References

– American College of Surgeons’ Comittee on Trauma. Advanced Trauma Life Support®: Student Course Manual. 10th ed. Chicago: American College of Surgeons; 2018. 420 p.;

– Osborn AG, Salzman KL, Barkovich AJ, editors. Diagnóstico por Imagem: Cérebro. 2a ed. Rio de Janeiro: Guanabara Koogan; 2011. 1272 p.;

– Schreiber MA, Aoki N, Scott BG, Beck JR. Determinants of Mortality in Patients With Severe Blunt Head Injury. Arch Surg [Internet]. 2002 Mar [cited 2018 May 18];137(3):285-90. Available from: https://jamanetwork.com/journals/jamasurgery/fullarticle/212202 DOI 10.1001/archsurg.137.3.285;

– Hemphill III JC, Smith WS, Gress DR. Neurologic Critical Care, Including Hypoxic-Ischemic Encephalopathy, and Subarachnoid Hemorrhage. In: Kasper DL, Hauser SL, Jameson JL, Fauci AS, Longo DL, Loscalzo J, editors. Harrison’s Principles of Internal Medicine. 19th ed. New York: McGrawHill Education; 2015. p. 1777-87;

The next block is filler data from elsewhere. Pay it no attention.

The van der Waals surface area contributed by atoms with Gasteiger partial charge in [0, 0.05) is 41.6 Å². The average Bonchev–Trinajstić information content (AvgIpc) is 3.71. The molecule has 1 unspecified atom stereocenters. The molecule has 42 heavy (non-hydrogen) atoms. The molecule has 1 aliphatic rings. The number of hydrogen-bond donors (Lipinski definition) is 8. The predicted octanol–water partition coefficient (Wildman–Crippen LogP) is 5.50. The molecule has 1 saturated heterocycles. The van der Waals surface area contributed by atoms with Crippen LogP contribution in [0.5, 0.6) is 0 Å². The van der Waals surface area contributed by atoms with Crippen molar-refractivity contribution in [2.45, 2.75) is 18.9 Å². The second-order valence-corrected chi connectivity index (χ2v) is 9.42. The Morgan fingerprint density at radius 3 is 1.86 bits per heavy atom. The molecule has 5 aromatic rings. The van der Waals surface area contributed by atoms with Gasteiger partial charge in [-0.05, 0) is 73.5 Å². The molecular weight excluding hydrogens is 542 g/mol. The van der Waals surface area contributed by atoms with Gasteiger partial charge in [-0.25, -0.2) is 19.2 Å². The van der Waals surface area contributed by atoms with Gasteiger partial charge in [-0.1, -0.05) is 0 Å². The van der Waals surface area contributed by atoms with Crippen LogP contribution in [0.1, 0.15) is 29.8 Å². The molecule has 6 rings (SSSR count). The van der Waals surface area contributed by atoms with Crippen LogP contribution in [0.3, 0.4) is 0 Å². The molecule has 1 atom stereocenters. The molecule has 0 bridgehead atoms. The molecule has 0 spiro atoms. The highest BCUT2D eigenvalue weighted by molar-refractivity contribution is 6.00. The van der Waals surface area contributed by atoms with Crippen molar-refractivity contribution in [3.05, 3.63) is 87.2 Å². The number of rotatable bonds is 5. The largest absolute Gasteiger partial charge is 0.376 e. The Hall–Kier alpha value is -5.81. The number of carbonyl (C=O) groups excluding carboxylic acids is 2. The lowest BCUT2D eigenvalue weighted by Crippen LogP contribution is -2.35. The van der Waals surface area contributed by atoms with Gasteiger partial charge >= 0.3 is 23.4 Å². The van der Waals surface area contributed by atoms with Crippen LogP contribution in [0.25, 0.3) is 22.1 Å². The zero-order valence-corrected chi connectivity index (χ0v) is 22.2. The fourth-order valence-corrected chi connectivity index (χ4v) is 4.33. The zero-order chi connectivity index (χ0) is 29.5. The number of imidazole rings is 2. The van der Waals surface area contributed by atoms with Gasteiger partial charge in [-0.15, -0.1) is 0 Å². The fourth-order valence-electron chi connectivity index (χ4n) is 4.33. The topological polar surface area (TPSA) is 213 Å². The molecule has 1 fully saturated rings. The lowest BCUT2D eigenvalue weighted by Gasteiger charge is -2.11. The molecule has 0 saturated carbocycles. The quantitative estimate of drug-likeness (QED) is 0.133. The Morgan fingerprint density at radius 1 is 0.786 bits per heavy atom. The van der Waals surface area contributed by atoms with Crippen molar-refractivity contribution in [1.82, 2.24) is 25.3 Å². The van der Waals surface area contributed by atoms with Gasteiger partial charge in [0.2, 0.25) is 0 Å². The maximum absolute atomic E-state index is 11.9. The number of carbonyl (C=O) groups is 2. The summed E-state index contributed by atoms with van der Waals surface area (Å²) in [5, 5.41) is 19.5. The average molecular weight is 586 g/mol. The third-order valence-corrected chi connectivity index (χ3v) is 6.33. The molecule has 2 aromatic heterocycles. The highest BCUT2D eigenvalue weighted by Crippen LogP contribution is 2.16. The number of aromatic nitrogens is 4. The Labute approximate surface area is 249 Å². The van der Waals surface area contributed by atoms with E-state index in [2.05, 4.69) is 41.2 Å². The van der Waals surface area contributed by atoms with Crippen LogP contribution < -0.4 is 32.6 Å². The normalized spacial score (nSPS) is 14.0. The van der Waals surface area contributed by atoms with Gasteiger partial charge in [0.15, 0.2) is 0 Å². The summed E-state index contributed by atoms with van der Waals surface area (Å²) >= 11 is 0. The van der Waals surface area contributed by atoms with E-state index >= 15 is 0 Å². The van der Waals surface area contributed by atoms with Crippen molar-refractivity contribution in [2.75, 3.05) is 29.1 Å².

– Hemphill III JC. Management of acute severe traumatic brain injury. In: UpToDate, Post, TW (Ed), UpToDate, Waltham, MA, 2014 [cited 2018 Apr 16]. Available from: https://www.uptodate.com/contents/management-of-acute-severe-traumatic-brain-injury?source=history_widget;

– Mcbride W. Subdural hematoma in adults: Prognosis and management. In: UpToDate, Post, TW (Ed), UpToDate, Waltham, MA, 2014 [cited 2018 Apr 17]. Available from: https://www.uptodate.com/contents/subdural-hematoma-in-adults-prognosis-and-management?source=history_widget.

Author

Lucas Bruno Rezende, 6th year medical student at UFMG

Mail: lucasbrunorezende[at]hotmail.com

Supervisors